“The adult industry as an industry really began to form and organize into some kind of recognizable entity towards the late 1960s,” she says. “It was a result of the loosening of obscenity laws. It was a result of the countercultural movements of the 1960s that put sex and gender on the map in new kinds of ways.”

Plot-driven adult films shown in theaters guided the industry through what many call “the golden era” of pornography. Then the 1980s and the rise of VHS tapes brought change and diversity to a white, cisgender male-dominated field.

“What also started to happen with the VHS revolution was because it was less expensive to make explicit movies, more people were picking up video cameras and making the types of films that they wanted to see,” Comella adds. “So it's that era where we start to see different, new kinds of filmmakers moving into the adult industry making different kinds of films for new kinds of audiences.”

Feminist pornmakers and members of the LGBTQ community started producing content, though it was still far from the mainstream. Today, the rise of the internet expanded production access.

“We have this whole world of online porn — pornography driven by the internet. And we have adult webcamming sites which are booming. We have clip sites that are increasingly popular, and that allows a lot more control for performers. So we have this whole new generation of performer-producers that are kind of making their own content.”

But the internet also expanded consumer access to pornography. Websites that offer free pornographic videos with minimal verification of consumer age has many parents worried about what their kids can find online. Comella is skeptical of anti-porn critics who frame pornography as a public health crisis.

“There's not a consensus around the effects of pornography and that's true of a lot of media effects research. It's difficult to isolate variables, all that kind of stuff.” She adds, “But I do think the internet did kind of make it easier for all sorts of people to access pornography. And there is, as you note, a lot of concern around young people's easy access to pornography and the ways in which thought is influencing [and] shaping their ideas about intimacy and their ideas about kind of sexuality and relationships, as well.”

She points to porn literacy, the ability to recognize that porn is a produced fantasy, as crucial in educating young people about sex.

“We need more porn literacy, not just for young people, but for adults as well. And by porn literacy, I mean a kind of curriculum-based programs that really kind of break down how porn images are created, what they are and how they work,” she notes. “But I think porn literacy also has to include discussions of consent, that has to include discussions about intimacy and about healthy relationships."

''We need more porn literacy, not just for young people, but for adults as well.'' -Lynn Comella

Ethical Porn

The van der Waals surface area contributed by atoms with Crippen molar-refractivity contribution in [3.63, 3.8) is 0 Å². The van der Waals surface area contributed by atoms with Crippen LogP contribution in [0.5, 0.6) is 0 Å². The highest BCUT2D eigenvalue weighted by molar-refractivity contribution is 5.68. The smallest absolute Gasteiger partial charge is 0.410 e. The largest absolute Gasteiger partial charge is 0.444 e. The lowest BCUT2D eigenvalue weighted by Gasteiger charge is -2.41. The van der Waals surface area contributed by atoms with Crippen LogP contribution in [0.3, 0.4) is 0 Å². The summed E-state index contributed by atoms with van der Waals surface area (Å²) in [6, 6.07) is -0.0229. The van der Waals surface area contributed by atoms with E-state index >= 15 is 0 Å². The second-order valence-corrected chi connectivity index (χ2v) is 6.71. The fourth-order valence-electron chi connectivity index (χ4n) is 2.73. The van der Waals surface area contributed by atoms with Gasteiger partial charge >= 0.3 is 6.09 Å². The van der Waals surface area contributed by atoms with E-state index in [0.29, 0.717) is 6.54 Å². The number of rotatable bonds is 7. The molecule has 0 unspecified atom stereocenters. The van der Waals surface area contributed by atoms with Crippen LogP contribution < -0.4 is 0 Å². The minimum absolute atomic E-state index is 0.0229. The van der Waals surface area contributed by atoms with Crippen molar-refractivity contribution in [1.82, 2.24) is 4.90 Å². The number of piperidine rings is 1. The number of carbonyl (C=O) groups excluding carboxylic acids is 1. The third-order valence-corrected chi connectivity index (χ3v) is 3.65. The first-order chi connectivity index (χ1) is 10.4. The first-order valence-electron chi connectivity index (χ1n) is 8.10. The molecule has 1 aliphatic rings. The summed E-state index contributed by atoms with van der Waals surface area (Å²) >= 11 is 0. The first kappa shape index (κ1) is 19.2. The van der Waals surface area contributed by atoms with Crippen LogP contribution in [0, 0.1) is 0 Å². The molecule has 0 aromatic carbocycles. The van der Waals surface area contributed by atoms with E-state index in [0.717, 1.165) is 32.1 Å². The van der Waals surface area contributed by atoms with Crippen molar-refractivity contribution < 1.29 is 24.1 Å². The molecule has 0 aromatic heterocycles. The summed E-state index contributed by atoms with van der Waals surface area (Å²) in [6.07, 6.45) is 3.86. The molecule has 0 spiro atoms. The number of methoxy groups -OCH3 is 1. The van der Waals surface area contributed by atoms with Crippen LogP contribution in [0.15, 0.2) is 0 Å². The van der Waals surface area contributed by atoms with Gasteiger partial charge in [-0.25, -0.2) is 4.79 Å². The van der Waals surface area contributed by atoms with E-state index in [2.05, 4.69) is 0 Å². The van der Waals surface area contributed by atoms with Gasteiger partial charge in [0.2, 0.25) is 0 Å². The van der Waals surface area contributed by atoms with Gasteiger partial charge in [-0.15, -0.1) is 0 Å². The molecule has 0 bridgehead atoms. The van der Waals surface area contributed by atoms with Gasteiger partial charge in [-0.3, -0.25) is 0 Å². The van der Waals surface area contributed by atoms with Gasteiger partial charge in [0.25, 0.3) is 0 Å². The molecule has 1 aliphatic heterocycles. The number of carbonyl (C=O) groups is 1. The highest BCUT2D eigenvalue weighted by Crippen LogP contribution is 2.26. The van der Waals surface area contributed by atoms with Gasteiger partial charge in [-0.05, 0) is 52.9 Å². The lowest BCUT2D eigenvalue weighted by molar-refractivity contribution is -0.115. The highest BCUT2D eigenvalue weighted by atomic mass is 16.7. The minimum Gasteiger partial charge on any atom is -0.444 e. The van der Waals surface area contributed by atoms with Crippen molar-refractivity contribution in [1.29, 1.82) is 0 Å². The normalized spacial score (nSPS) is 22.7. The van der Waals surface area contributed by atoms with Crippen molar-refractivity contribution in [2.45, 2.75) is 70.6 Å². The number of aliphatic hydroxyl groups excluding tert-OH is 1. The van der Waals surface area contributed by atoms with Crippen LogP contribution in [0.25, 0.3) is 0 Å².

A buzzword in the adult industry is “ethical.” Consumers concerned by pay discrepancies, treatment on a film set and other concerns for adult actors’ safety look for that term to assuage worries about the content they watch. Houston has a complicated relationship with that label.

“I feel like it really polarizes the industry. I'm just as much of the industry as Vivid [Entertainment] or any other big company. I'm in that pool. I am not different from them. So to say that some people are ethical implies that the rest of the industry is unethical. And that throws a lot of really awesome people under the bus, and I don't feel comfortable with that.”
 

''The [adult] industry is not a monolith. The industry is incredibly diverse.'' -Shine Louise Houston

But that doesn’t mean she operates unethically. Rather, Houston is hesitant of labels that divide the industry she’s worked in since 2005. When she conceptualized Pink and White Productions, several considerations wormed their way into her business model.

“Right off the bat, several things that are important: different body representations, different gender expression representations ... And I wanted to be sustainable.”

Houston also challenges the idea of “degrading” porn by pointing out that adult films are in fact films, and are performed by consenting adults.
 

Shine Louise Houston (right) with performers Drew DeVeaux (left) and Andre Shakti (center) on the set of Put the Needle on the Record.
Credit Courtesy of Pink and White Productions

“That's kind of pointed, assuming that a lot of stuff out there is totally degrading. I think what people forget is that there's actually a lot of discussion about what's about to happen on set and how it's going to happen. And the porn performers do a lot of negotiation,” she explains.

“You might find that action degrading, but there's some people who were like: Wow, that was like my biggest fantasy or that was awesome,” Houston says. “It might not be my style of shooting or might not be my fantasy … but just because some things are, for a particular viewer, hard to watch … I'm not going to necessarily label that degrading, right?”

Both Comella and Houston say consumers of porn hold equal, if not more, responsibility in the production of ethical porn. By paying for content, consumers engage in the economic cycle that allows talent, producers, directors and other crew members to get paid for their labor.
 

''The first thing to do as a consumer is to pay for your porn.'' -Shine Louise Houston

That payment helps support systems like the Free Speech Coalition, which is the adult industry’s national trade association. It provides legal support to industry members, as well as run the FCS-PASS system, which regularly tests performers for a cornucopia of sexually transmitted infections.